Third-Party Cookies: Then, Now And How To Move Forward
Marketing professionals currently find themselves in a position where consumers and governments will no longer tolerate some of the tracking technologies and strategies that have historically been standard practices for brands, corporations, and agencies.
Why are third-party cookies being phased out?
Specifically, third-party cookies will be phased out within the next two years, causing major disruptions and changes to how marketers track and evaluate consumer behaviors and habits.
To understand the significance of this shift, it’s important to not only understand what third-party cookies are, but also the history behind their creation and use across the industry.
What are third-party cookies?
Third-party cookies are cookies created by a website other than the one a visitor is currently on. Brands use third-party cookies to gain insight into other websites they visit, interests they maintain, and actions they take.
Cookies were developed over twenty-five years ago by Netscape Communications to understand online behavior. Brands have been using cookies to track website behavior, improve the user experience, and collect data that helps target audiences more effectively. But, that’s changing, and quickly.
Why third-party cookies became an industry norm
One of the main reasons the digital media industry has grown so much is because it is measurable. You can target specific cohorts, and the third-party cookie is an essential part of that ecosystem. It helps brands identify their user across the open web.
Early on, digital marketing was simple and was publisher direct. If you had a million ad dollars to spend, a brand would go to USA Today and say, “I want to take over your entire site with ads for my brand.”
It was very manual, there was a lot of overlap, and a brand might reach the same person across the board without even knowing it.
And then came the networks. Now a brand would be dealing with many sites — a sort of a conglomerate, with a massive reach across the internet. This made media planning and buying easier.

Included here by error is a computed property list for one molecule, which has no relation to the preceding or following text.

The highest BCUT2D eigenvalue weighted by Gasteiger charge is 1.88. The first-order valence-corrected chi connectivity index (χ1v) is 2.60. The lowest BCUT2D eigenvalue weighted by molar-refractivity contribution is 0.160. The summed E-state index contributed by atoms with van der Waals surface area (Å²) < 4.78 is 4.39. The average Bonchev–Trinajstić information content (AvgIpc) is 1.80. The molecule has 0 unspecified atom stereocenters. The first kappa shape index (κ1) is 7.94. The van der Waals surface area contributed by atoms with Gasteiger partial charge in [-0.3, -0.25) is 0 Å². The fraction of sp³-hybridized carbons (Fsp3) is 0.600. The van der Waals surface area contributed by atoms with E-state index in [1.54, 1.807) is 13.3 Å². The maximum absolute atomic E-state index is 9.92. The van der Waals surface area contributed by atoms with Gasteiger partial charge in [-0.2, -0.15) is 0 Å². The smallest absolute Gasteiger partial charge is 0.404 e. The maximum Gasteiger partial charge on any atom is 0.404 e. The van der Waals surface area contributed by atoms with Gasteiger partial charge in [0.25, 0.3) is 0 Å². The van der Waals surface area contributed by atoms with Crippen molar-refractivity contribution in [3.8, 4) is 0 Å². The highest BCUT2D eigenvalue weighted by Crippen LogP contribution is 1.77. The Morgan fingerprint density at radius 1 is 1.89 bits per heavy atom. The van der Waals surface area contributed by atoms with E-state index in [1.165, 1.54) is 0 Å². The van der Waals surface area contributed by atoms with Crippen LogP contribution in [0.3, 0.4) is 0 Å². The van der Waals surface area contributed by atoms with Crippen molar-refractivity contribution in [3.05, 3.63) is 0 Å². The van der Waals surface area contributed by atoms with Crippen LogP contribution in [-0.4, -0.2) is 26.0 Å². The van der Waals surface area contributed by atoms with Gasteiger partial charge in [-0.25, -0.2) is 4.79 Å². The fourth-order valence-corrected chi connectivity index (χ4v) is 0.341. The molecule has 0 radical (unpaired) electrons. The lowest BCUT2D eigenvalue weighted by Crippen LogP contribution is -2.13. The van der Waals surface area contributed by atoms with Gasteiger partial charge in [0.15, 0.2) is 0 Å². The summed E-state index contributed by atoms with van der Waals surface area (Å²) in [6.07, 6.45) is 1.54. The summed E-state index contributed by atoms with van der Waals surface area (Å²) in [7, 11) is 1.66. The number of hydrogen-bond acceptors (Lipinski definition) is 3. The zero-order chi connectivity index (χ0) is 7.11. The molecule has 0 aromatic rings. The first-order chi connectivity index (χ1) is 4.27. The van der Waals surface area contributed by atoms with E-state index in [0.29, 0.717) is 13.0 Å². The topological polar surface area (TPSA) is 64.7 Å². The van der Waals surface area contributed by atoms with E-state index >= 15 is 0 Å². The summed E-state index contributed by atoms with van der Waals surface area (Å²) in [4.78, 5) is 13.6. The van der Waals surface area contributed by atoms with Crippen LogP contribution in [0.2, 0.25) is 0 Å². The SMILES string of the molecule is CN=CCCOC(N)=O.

A lot of technology providers began capturing data on user behavior and content behavior.
The programmatic world led to less focus on contextual targeting and a greater focus on audience targeting. Cookies became a tracking device to enable targeting across sites.
Using this approach, the industry began to flourish. If a brand was interested in reaching a user across the open web, it could partner with a data provider using a mix of first- and third-party cookies, first-party IDs, and other identifiers.
Two reasons: Privacy regulations and changes with technology platforms.
Massive changes in the regulatory landscape affecting digital advertising identification are happening. With GDRP, CCPA, and the California Privacy Rights Act, businesses are being forced to honor global privacy control.
The big tech players are also allowing people to block companies’ use of their data. With about 60% of the browser share, Google plans to phase out third-party cookies in the next year or two, based on users demanding greater privacy and control over how their data is used.
Apple devices running iOS 14 and later will compel publishers to obtain permission to track users across apps and websites.
Challenges the industry faces without third-party cookies
For brands, there are a few challenges. If a brand is running retargeting, for example, it won’t be able to target that individual in another location because it’s been using a third-party cookie to do that.
Now brands may be showing the same ad to the same user 20 times. Frequency capping can’t be done, and they’re overpaying. It makes the entire ecosystem a little challenging and confusing to figure out what an industry-standard path forward may or may not look like.
Apart from GDPR, what makes this more difficult is that there is a technology piece in play.
Over the last ten years or so, the foundation of digital marketing was built on this third-party cookie. It will take longer to determine how to make this new system work. In the next three to five years, there will be a fragmented system.
From what we are seeing today, there will not be a universal solution in the near term, but instead perhaps in the next five to 10 years once the industry wraps its head around how to actually target the changes and come up with actionable solutions that work across the board.
What brands can do to prepare for these massive changes
While these changes are a couple of years out, do not wait to address them at the last minute.
A smart way to go about this is for brands to invest in first-party data strategies.
First-party data acquisition will be most effective, as it is a way for the brand to own its own data and be less susceptible to feeling the effects of these global privacy changes.
An overview for brands to follow when thinking about developing a first-party data strategy includes:
– Develop internal first-party identity graphs
– Build data from internal sources
– Access second-party data through non-competitive partnerships
– Collect their zero-party (or declared) data by asking customers to share more with them
One major impact of this strategy is that once a brand has collected the data it is looking for, the brand can use it for retargeting purposes for greater growth, impact, and tangible results.
It’s important that brands and companies learn about the changes now to forecast, plan, and then implement solutions that don’t leave everyone scrambling for answers.